December 8, 2013

Concert #694 - Jackshit at McCabe's Guitar Shop (December 6, 2013)

Friday night's Jackshit Christmas show at McCabe's was my 30th time to see the Boys from Cochtotan in action, an occasion that came with a few firsts.

The band has had sellouts in the past, but this time around all tickets were gone two full months in advance of the show, a testimony to Jackshit's ever-increasing popularity. For the first time ever, a 10:30 PM show was added and it did not take long for the late show to sell out as well. Also for the first time, ticket prices went up to $24.50, the result of an invisible-yet-powerful force called "supply and demand". Still, the increased price is more than reasonable, considering the massive amount of musical pleasure the ticket buyers received in return.

To a noticeable extent, the addition of the late show had an impact on the early one: clocking in at one hour and twenty-five minutes, the early show was a bit shorter than any of the previous Jackshit concerts and that meant fewer blistering guitar solos as well as fewer surprise guests. As far as the expectations of the fans are concerned, last year's Christmas show did set a very high standard both in terms of duration - over two hours of musical bliss - and the caliber of the guests. We all sort of knew that it would be very difficult to surpass last year's veritable smorgasbord of stellar guests, among them Grammy winners Jackson Browne, Lucinda Williams, Dave Alvin, Albert Lee and Grammy nominee Richard Thompson.

Last Friday, the band remained faithful to their long-standing tradition of not announcing the real names of their guests, and by doing so, they managed to stump the music fans present in the room with two acts that most spectators had no clue who they were. It took some extra effort after the show to figure out the identities of the guests and to my huge surprise, I discovered that once again we were privileged to watch the performance of an artist who has not only a Grammy, but also a Tony Award to his name.

Introduced as Brother John, a rather shy-looking singer took the stage and instantly grabbed everyone's attention with his outstanding voice and singing ability. Brother John, it turned out, was John Lloyd Young, the Tony-Award-winning singer who embodied Frankie Valli in "Jersey Boys", one of Broadway's most successful musicals in recent years.

John Lloyd Young at McCabe's
John sang two songs, "Say No More" and "Can't Take My Eyes Off You". While no one had a problem placing the latter, it took quite a bit of research to discover that the former is a hard-to-find gem recorded by Roy Orbison in the late sixties. John's perfect delivery elicited an appreciative acknowledgment from Davey Faragher, who described John's performance as "classy shit".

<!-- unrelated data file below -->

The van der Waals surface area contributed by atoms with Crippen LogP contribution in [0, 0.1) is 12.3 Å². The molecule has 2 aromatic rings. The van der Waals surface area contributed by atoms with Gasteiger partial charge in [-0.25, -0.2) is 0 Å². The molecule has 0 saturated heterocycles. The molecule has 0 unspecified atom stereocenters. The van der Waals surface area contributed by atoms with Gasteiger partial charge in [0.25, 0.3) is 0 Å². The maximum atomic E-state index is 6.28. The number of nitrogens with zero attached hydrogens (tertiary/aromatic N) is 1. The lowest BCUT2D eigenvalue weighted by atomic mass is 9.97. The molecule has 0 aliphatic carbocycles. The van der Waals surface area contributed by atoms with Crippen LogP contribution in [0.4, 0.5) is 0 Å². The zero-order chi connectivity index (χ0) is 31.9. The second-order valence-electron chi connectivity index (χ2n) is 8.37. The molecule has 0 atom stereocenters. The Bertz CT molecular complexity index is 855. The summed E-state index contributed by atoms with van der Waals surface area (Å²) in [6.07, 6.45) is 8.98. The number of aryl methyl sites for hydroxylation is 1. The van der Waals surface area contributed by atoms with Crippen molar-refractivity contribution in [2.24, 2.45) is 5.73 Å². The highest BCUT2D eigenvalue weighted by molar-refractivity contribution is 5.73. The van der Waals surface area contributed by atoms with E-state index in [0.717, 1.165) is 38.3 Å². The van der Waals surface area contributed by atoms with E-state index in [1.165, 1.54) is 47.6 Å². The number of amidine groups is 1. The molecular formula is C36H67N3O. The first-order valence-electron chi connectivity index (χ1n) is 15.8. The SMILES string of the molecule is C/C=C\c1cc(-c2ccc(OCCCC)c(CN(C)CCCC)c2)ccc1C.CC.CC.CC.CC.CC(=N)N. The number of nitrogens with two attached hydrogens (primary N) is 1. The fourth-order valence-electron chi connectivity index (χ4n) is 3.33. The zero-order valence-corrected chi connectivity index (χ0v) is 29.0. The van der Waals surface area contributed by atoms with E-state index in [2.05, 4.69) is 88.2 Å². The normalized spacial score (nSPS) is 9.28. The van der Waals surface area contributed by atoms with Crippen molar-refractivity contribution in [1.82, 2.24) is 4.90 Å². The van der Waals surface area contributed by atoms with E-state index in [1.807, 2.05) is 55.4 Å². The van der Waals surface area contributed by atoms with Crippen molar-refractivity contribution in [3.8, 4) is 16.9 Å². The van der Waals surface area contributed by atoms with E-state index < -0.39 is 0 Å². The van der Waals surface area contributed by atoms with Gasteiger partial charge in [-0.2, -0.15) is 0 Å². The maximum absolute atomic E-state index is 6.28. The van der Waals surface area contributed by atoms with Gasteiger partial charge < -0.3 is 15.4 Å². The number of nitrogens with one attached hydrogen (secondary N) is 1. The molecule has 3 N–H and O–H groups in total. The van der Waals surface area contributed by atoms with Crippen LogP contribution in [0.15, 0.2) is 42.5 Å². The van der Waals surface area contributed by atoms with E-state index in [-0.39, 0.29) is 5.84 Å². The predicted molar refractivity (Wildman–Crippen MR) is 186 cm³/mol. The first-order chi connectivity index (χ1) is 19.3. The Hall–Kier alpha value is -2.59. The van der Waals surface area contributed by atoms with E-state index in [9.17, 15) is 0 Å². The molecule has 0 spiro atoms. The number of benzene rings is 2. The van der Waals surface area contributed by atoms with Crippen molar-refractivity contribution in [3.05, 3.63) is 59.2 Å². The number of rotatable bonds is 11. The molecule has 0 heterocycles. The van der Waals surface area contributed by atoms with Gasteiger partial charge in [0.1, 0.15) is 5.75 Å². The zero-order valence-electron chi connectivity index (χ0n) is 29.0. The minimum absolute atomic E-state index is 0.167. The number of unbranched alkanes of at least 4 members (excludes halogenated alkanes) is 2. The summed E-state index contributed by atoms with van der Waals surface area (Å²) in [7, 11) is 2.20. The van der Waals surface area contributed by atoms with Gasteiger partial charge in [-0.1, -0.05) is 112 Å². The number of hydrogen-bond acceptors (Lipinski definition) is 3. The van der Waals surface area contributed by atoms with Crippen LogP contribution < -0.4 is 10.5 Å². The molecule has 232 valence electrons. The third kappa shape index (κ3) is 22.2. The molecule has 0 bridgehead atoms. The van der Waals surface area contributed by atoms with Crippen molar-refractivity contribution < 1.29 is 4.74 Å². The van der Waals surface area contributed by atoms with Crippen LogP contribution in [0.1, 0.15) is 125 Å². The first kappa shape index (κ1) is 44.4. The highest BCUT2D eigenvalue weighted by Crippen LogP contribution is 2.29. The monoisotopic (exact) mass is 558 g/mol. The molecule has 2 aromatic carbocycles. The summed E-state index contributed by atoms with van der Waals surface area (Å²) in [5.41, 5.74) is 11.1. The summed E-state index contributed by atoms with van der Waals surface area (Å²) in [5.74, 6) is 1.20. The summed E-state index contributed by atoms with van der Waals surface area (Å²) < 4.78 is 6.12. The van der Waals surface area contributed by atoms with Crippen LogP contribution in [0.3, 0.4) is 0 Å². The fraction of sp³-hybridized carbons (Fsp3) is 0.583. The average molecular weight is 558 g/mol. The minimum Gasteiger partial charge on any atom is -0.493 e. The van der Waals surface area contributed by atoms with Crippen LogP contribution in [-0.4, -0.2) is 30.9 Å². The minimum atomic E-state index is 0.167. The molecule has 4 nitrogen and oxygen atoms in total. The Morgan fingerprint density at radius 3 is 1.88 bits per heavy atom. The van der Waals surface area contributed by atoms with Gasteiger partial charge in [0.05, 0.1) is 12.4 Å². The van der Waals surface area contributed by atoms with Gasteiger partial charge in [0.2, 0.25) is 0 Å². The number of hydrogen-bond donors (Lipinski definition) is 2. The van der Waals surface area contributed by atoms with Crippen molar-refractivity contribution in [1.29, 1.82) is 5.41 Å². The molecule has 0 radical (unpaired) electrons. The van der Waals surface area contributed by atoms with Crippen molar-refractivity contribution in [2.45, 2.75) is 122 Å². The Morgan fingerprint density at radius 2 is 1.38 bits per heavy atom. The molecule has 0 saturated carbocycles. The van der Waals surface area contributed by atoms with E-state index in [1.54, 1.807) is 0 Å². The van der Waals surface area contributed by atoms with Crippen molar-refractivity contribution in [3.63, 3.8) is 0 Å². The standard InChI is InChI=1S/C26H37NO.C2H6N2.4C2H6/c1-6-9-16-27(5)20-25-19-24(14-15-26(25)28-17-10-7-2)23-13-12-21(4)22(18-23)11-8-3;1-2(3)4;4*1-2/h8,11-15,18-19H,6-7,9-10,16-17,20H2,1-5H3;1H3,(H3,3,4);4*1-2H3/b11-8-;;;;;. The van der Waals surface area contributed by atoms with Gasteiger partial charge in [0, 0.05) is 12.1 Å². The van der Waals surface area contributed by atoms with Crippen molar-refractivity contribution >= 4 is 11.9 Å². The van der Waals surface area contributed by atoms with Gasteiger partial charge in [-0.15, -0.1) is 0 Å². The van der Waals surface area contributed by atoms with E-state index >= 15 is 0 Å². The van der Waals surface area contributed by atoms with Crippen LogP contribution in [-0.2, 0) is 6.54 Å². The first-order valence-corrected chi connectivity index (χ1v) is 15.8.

Riding on the success of the musical, Rhino Entertainment released an album titled "Jersey Boys: Original Broadway Cast Recording", which in 2007 went on to win the Grammy Award for Best Musical Show Album. John Lloyd Young's voice is extensively featured on the album - his version of "Can't Take My Eyes Off You", Frankie Valli's well-known hit, is also included.

John Lloyd Young (right) and Val McCallum at McCabe's

Introduced as three brothers and a sister who had just come out of a mine after having spent over three decades there, three unidentified male singers invaded the stage, teamed up with bassist Davey Faragher, and together, they brought great voices, good vocal harmonies and a touch of humor to the show. Alternating the lead vocal duties, they sang three songs: "Working In A Coalmine" (the Allen Toussaint-penned number made famous by Lee Dorsey), "Lookin' For A Love" (recorded by the Valentinos in the early sixties, with Bobby Womack on lead vocals) and "Mickey's Monkey", the often-heard hit song released by Smokey Robinson & the Miracles also in the early sixties. An equally unidentified lady singer joined the males during the singing of their second song.

The identity of these musicians was revealed to me after the show: they were none other than bassist Davey Faragher's siblings, who together with Davey, recorded a couple of albums in the seventies under the Faragher Brothers moniker. I don't know whether they still perform professionally, but one thing was very clear: they can sing. Sounding both soulful and funky, the delivery of their three songs can be described as flawless.

The Faragher Brothers at McCabe's
The Faragher Brothers at McCabe's
A few words about Jackshit, the band. They sounded great, as always. Val McCallum's best moments came during the playing of "Pretty Polly", an old favorite of mine. Pete Thomas' drumming was once again fabulous, especially during the final minutes of "I'm Coming Home", the old Johnny Horton tune.

The set list
As always, I brought along to McCabe's a few of my friends, most of them veteran Jackshit fans, but also a newcomer, Kevin, who happens to be the 111th person I have introduced to Jackshit's live shows.

My friends Eric, Kevin & Chris (from left to right)
Susanna & Kevin
The stage
Val McCallum's guitars

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